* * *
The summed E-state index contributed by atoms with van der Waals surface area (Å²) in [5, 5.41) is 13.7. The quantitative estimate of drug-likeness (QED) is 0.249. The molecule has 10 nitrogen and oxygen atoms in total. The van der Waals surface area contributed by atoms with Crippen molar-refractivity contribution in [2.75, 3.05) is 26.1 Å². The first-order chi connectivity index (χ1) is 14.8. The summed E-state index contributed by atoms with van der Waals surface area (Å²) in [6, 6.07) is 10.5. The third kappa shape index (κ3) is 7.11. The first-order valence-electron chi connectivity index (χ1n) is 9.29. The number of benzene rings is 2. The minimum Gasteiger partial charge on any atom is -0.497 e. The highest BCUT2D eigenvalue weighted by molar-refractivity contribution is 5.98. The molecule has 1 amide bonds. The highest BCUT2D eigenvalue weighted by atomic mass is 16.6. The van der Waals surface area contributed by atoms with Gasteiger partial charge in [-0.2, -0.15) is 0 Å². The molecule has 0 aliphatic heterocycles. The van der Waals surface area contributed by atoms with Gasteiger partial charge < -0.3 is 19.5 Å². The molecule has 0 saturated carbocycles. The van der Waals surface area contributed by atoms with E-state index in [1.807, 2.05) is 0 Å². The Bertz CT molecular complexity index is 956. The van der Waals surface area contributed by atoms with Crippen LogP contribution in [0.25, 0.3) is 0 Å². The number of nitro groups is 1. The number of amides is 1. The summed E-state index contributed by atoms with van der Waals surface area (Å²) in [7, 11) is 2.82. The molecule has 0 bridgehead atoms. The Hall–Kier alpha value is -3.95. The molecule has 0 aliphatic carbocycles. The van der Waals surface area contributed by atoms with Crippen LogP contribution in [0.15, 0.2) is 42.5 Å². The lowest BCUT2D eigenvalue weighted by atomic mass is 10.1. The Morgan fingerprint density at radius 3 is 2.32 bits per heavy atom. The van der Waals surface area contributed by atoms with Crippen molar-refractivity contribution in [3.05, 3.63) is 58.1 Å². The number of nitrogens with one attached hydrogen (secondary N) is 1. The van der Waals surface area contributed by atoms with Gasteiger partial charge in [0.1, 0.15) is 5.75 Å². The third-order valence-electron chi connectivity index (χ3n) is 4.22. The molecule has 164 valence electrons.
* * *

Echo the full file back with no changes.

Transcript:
The summed E-state index contributed by atoms with van der Waals surface area (Å²) in [5, 5.41) is 13.7. The quantitative estimate of drug-likeness (QED) is 0.249. The molecule has 10 nitrogen and oxygen atoms in total. The van der Waals surface area contributed by atoms with Crippen molar-refractivity contribution in [2.75, 3.05) is 26.1 Å². The first-order chi connectivity index (χ1) is 14.8. The summed E-state index contributed by atoms with van der Waals surface area (Å²) in [6, 6.07) is 10.5. The third kappa shape index (κ3) is 7.11. The first-order valence-electron chi connectivity index (χ1n) is 9.29. The number of benzene rings is 2. The minimum Gasteiger partial charge on any atom is -0.497 e. The highest BCUT2D eigenvalue weighted by molar-refractivity contribution is 5.98. The molecule has 1 amide bonds. The highest BCUT2D eigenvalue weighted by atomic mass is 16.6. The van der Waals surface area contributed by atoms with Gasteiger partial charge in [-0.2, -0.15) is 0 Å². The molecule has 0 aliphatic heterocycles. The van der Waals surface area contributed by atoms with Gasteiger partial charge < -0.3 is 19.5 Å². The molecule has 0 saturated carbocycles. The van der Waals surface area contributed by atoms with E-state index in [1.807, 2.05) is 0 Å². The Bertz CT molecular complexity index is 956. The van der Waals surface area contributed by atoms with Crippen LogP contribution in [0.25, 0.3) is 0 Å². The number of nitro groups is 1. The number of amides is 1. The summed E-state index contributed by atoms with van der Waals surface area (Å²) in [7, 11) is 2.82. The molecule has 0 bridgehead atoms. The Hall–Kier alpha value is -3.95. The molecule has 0 aliphatic carbocycles. The van der Waals surface area contributed by atoms with Crippen LogP contribution in [0.15, 0.2) is 42.5 Å². The lowest BCUT2D eigenvalue weighted by atomic mass is 10.1. The Morgan fingerprint density at radius 3 is 2.32 bits per heavy atom. The van der Waals surface area contributed by atoms with Crippen molar-refractivity contribution in [3.05, 3.63) is 58.1 Å². The number of nitrogens with one attached hydrogen (secondary N) is 1. The van der Waals surface area contributed by atoms with Gasteiger partial charge in [0.1, 0.15) is 5.75 Å². The third-order valence-electron chi connectivity index (χ3n) is 4.22. The molecule has 164 valence electrons.